An Airline Pilot's Favorite Approaches

  • Sep 5, 2013 8:56am GMT

Sometimes the job can get a little tedious. Going to the same airports and doing the same instrument approach procedures over and over again. But then there are those airports, when the weather conditions are right, we'll get to fly a "special" approach, the charted visual flight procedure (CVFP). This is different than a regular visual approach, which is assigned when you can see the runway and then just fly the plane to it. The CVFP is a published chart that has the pilot visually fly a route to the runway using landmarks. Its use is designed for noise mitigation and air traffic efficiency.

These approaches are flown during good weather conditions, require more attention, a slightly higher degree of piloting and are just fun! They also give us some great views as we come into land.

As a regional airline pilot, I don't get to do the exciting approaches that you see on YouTube at crazy locations in other countries, but these are a few that we get to do here in the U.S.

The Expressway Visual to runway 31 in New York, Laguardia (LGA)

ATC will give the pilot vectors initially fly to two giant white tanks on the ground. On the way, we get a great view of the harbor, the Statue of Liberty and Manhattan. In order to be cleared for this approach, you must confirm with the controller that you have the tanks in sight, which are pretty easy to spot. Upon passing the tanks, you hang a right turn to follow the Long Island Expressway towards Flushing Meadows park. While navigating, the pilot descends and slows the plane down for landing with flaps and landing gear. You then follow the park around to the left and then a second tight left turn around Citi Field (taking a quick peek to see if the Mets are playing). This final segment is within about 1/2 mile of the runway and about 400 - 800 feet above the ground. To top it off, the runway is quite short leaving no room for mistakes. While arriving from the north when this procedure is in use, approach may bring you southbound at 4000 feet above the Hudson river before swinging you back north around Manhattan to begin the approach.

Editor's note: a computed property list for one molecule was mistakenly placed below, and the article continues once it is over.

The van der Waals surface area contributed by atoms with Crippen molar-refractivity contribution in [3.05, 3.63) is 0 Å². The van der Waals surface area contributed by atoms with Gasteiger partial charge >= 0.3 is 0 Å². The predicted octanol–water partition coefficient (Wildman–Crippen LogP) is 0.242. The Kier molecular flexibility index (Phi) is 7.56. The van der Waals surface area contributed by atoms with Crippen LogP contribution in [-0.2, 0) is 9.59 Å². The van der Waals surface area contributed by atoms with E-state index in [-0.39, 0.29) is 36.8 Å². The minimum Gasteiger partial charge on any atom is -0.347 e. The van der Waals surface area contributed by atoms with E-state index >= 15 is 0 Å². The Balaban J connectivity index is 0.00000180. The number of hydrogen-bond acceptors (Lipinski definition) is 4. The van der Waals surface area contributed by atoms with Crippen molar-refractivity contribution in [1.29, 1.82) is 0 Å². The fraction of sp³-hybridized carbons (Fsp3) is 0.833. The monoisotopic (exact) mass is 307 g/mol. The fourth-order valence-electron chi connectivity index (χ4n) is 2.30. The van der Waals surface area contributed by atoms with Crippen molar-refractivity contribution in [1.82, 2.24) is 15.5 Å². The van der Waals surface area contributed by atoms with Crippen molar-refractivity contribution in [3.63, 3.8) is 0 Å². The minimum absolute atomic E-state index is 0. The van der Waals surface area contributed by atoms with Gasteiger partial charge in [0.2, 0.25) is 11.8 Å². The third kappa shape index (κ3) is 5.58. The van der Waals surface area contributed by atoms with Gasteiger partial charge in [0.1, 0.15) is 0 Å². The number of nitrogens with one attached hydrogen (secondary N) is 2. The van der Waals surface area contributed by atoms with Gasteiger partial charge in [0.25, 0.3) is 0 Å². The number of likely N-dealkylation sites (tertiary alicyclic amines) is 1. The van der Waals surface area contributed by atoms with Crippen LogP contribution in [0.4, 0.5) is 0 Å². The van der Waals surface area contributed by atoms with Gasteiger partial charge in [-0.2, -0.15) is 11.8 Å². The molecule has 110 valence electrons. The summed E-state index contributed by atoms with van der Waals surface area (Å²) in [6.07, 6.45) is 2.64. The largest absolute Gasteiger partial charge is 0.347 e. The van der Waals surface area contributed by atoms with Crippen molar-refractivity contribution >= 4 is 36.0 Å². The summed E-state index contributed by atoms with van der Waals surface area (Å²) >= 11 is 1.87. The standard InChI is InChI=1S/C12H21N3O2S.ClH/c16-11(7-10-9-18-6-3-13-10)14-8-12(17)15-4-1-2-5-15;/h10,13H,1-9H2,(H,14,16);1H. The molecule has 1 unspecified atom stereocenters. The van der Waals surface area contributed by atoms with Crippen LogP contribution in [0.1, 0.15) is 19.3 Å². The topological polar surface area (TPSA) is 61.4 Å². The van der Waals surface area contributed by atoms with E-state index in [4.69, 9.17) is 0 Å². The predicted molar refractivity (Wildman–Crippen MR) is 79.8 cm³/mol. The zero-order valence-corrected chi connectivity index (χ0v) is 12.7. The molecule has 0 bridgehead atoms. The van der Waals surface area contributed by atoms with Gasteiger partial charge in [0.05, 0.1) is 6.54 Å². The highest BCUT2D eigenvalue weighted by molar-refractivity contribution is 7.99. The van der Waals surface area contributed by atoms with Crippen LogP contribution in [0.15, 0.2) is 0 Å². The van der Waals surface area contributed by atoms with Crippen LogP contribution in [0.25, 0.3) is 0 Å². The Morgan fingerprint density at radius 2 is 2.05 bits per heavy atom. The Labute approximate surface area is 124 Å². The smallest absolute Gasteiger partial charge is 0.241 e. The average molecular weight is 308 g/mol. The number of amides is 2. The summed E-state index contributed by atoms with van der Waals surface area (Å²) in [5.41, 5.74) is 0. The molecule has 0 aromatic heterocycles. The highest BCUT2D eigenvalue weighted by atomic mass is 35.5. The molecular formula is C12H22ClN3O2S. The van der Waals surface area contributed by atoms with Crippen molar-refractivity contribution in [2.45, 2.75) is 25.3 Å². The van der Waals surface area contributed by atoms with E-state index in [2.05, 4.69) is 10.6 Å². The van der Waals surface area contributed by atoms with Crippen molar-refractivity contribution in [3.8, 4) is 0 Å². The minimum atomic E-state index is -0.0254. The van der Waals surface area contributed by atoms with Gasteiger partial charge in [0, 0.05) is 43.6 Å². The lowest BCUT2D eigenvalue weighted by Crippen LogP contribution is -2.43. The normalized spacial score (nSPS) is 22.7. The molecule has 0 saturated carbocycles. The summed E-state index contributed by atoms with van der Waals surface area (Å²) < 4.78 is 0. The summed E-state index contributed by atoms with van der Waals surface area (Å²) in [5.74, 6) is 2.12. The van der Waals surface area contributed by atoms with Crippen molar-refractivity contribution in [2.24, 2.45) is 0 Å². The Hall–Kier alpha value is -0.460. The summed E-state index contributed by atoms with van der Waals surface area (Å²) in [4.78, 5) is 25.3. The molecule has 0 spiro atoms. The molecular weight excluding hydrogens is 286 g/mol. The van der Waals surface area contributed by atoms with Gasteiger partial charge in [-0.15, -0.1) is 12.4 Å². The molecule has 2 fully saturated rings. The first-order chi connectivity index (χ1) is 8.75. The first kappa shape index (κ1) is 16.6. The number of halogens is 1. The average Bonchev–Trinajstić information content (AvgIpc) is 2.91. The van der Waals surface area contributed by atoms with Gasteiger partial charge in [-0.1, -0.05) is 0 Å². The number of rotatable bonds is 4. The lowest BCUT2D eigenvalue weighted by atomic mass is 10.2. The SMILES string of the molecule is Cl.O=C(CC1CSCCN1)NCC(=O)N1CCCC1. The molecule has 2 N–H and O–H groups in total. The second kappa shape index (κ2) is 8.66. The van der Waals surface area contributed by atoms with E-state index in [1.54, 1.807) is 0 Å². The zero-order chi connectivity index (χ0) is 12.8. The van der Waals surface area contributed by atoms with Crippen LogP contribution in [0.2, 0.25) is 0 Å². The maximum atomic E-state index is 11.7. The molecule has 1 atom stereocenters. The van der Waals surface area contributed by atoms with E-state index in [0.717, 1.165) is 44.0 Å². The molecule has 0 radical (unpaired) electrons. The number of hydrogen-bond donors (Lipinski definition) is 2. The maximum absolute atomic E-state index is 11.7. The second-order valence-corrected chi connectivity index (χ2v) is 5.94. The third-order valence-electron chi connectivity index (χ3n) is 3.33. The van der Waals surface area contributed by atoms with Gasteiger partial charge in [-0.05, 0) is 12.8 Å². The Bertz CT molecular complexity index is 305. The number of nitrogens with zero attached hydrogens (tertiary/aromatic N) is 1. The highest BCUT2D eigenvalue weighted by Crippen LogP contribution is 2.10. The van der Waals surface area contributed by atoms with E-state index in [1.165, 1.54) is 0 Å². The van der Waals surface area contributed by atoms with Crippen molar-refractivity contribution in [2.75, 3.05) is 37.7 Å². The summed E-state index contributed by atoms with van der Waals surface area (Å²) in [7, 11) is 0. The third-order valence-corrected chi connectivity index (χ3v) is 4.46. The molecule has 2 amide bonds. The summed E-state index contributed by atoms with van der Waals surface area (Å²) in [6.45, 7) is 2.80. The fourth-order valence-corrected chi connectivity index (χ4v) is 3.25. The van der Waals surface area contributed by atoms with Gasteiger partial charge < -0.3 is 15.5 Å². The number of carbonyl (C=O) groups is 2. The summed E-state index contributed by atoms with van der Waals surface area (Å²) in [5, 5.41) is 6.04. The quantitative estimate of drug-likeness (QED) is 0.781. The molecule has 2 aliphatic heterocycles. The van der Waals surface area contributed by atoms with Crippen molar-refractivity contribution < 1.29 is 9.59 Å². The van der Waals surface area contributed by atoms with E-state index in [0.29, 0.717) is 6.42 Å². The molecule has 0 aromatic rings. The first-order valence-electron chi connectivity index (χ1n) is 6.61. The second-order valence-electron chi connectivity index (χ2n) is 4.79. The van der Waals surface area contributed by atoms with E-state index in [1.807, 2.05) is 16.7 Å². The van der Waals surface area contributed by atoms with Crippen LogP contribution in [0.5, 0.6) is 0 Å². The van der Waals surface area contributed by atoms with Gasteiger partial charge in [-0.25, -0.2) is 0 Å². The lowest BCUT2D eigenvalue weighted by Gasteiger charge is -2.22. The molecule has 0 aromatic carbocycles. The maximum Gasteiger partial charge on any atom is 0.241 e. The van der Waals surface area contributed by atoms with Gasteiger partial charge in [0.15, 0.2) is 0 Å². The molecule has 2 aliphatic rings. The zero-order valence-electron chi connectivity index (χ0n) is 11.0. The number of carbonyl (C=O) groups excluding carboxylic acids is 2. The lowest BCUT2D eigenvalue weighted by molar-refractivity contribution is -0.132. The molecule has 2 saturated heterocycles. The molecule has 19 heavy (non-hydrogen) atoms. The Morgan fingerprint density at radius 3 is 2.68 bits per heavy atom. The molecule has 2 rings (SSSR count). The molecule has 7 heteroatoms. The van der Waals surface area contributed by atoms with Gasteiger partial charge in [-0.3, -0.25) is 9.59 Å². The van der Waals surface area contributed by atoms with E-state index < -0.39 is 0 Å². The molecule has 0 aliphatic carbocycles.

Harbor Visual to runway 29 in Portland, Maine (PWM)

This approach brings you out over the water to avoid the city and cause noise pollution. You follow the coast around a couple light houses and then continue following the harbor inland. At the Portland Bridge, you make a right turn to align the plane with the runway, but still staying over the water. This is all done fairly low and close to the airport. The Portland area is beautiful so this is a great approach to see the area and fun to fly at the same time!

Due to strict noise restrictions and prohibited areas around the Mall and Pentagon, we follow the Potomac River south towards the airport. Just seconds before touchdown the plane needs to make a tight right turn to align with the runway. There are quite a few landmarks to serve as indications as to what altitude you should be at during the approach. This arrival gives both the flight crew and passengers a fantastic view of our nations capital!